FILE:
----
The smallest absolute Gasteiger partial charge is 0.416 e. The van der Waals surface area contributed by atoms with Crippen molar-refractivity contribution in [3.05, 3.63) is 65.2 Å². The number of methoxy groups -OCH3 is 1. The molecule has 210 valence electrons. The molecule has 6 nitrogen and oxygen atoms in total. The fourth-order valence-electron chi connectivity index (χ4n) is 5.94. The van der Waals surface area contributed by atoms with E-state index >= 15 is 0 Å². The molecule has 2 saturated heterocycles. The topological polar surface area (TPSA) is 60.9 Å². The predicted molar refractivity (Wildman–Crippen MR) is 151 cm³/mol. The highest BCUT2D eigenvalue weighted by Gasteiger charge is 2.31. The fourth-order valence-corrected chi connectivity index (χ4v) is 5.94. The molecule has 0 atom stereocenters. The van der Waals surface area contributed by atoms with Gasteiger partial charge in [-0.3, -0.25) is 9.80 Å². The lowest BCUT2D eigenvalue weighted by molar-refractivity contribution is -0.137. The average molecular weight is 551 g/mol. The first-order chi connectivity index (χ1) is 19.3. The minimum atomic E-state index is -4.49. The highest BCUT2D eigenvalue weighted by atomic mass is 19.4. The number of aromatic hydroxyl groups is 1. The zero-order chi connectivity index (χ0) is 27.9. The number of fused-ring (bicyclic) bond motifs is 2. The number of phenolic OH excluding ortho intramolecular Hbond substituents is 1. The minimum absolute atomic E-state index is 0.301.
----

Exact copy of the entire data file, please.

The smallest absolute Gasteiger partial charge is 0.416 e. The van der Waals surface area contributed by atoms with Crippen molar-refractivity contribution in [3.05, 3.63) is 65.2 Å². The number of methoxy groups -OCH3 is 1. The molecule has 210 valence electrons. The molecule has 6 nitrogen and oxygen atoms in total. The fourth-order valence-electron chi connectivity index (χ4n) is 5.94. The van der Waals surface area contributed by atoms with E-state index >= 15 is 0 Å². The molecule has 2 saturated heterocycles. The topological polar surface area (TPSA) is 60.9 Å². The predicted molar refractivity (Wildman–Crippen MR) is 151 cm³/mol. The highest BCUT2D eigenvalue weighted by Gasteiger charge is 2.31. The fourth-order valence-corrected chi connectivity index (χ4v) is 5.94. The molecule has 0 atom stereocenters. The van der Waals surface area contributed by atoms with Gasteiger partial charge in [-0.3, -0.25) is 9.80 Å². The lowest BCUT2D eigenvalue weighted by molar-refractivity contribution is -0.137. The average molecular weight is 551 g/mol. The first-order chi connectivity index (χ1) is 19.3. The minimum atomic E-state index is -4.49. The highest BCUT2D eigenvalue weighted by atomic mass is 19.4. The number of aromatic hydroxyl groups is 1. The zero-order chi connectivity index (χ0) is 27.9. The number of fused-ring (bicyclic) bond motifs is 2. The number of phenolic OH excluding ortho intramolecular Hbond substituents is 1. The minimum absolute atomic E-state index is 0.301.